America doesn’t use privatized unregulated nationwide K-12 for-profit schools to educate their kids: instead, we use a government-regulated government-funded system of mass public education. America doesn’t use a system of private nationwide toll highways to travel across the U.S.: instead, we use a government-regulated government-funded system of interstate highways. America doesn’t use a system of private for-profit inspectors to make sure our food is untainted: instead, we use a government-regulated and government-funded system of nationwide food inspectors at the FDA.
Why of earth would it make sense to use an unregulated privatized for-profit system to deliver medical care? Especially when no other advanced nation on earth does this?
That’s the problem. Not the goddamn insurers.
Well, the clueless often thinks what they don’t understand is funny; see creationists and evolution.
@Gwangung: Years from now when we have moved from the intermediate step of Obamacare to Medicare for all, NR will still be complaining about it.
No profit? But, but, but the vaunted know-it-all blogosphere told us Obamacare was a give away to the insurance and that we should “kill the bill!”. You mean they were wrong?! I’m Shocked! I’m shocked!
>> When the way that you improve profits is by
>> denying services to paying customers so that you
>> can pay more to the guys at the top – and this is
>> industry-wide practice – you do not have a healthy
>> industry. You have a bunch of vampires who are doing
>> the best they can to get as much as they can before
>> the con inevitably ends and they have to move on
>> to their next victim.
And there’s even a phrase to describe this way of doing business: control fraud.
American capitalism has turned into a giant pathological case of control fraud. It’s where the people running a company systematically loot it into receivership, and then move on (like vampires) to another company in another industry to loot. Most vividly demonstrated by that classic Goodfellas sequence
“And then it was time for the bust-out.”
@Mnemosyne: “sick people laying around were profit centers that just weren’t being exploited efficiently. ”
Cancer Centers of America has heard their pleas for help.
I’m so glad to see Steven Brill again. I had lost track of him after Brill’s Content folded.
I was a charter subscriber to BC and when it went tits-up, I owned a complete run of issues. Finally tossed them in a fit of Throwing Things Out a few years ago. Now, of course, I regret doing that.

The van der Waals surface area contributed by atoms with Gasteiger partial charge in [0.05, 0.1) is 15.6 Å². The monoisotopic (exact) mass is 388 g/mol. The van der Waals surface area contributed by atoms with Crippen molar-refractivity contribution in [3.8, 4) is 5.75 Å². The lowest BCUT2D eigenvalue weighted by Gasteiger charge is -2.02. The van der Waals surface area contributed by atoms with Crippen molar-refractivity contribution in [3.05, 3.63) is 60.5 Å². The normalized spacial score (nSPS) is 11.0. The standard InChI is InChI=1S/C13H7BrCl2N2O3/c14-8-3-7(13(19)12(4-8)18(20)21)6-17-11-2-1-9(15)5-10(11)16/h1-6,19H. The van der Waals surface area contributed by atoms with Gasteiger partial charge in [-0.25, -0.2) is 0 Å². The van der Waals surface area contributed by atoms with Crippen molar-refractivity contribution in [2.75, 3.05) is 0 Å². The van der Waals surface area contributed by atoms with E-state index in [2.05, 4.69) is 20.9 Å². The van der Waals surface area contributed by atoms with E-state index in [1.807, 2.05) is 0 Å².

@mclaren: Several commenters above mentioned that aspect of the problem, which is a separate issue from the main topic of the post. But thanks for sharing.
Nah, the reason for the obscene profiteering is much simpler than all those scams, which are only made possible due to the fundamental fact that people cannot forgo medical treatment, when they need it, because they will die. That simple fact blows apart any rational competitive market based profit model over time for health care. forest/trees
Roberta in MN
From all the information I have read the government will have a policy on the exchange also, those states that op out of the exchanges, Sebilius already said the government would put up the policies from what they offer government employees and they get to choose from around 1o different plans & companies. That would cover every state in the Union because the government has employees in every state.
Some of you may recall that I spent 24 hours in the hospital a few weeks ago, including ER care, an emergency cardiac catheterization, and specially-requested Xrays and pain killers for the foot injury the hospital’s defective wheelchair caused. Not to mention a slew of blood tests and other monitoring.
Although I am eligible for Medicare because I am Old, I’m still employed and proffered my Cigna card when asked. Here’s what’s weird: so far, I haven’t seen one single piece of paper from the hospital or my insurance company. Years ago, when I had quad bypass (and other stuff at different times), I was inundated within a few days by bills and non-bills (THIS IS NOT A BILL, DO NOT PAY) and statements and for-your-convenience explanatory printouts which often ran 15-20 pages a whack.
It’s not that I particularly want to be billed for services rendered, but I’m curious as to why I’ve seen absolutely nothing in the three weeks since I checked myself into the ER. May I blame/thank Obamacare?
That is correct.
@Ella in New Mexico: Except that mutuals don’t really do any better on rates than for profits do. Medicare for all is really the only good answer.
FWIW this was the first time ever that our company rate for medigap insurance didn’t go up (it’s a retirement benefit).
@Ella in New Mexico: Except that mutuals don’t really do any better on rates than for profits do. Medicare for all is really the only good answer.
FWIW this was the first time ever that our company rate for medigap insurance didn’t go up (it’s a retirement benefit).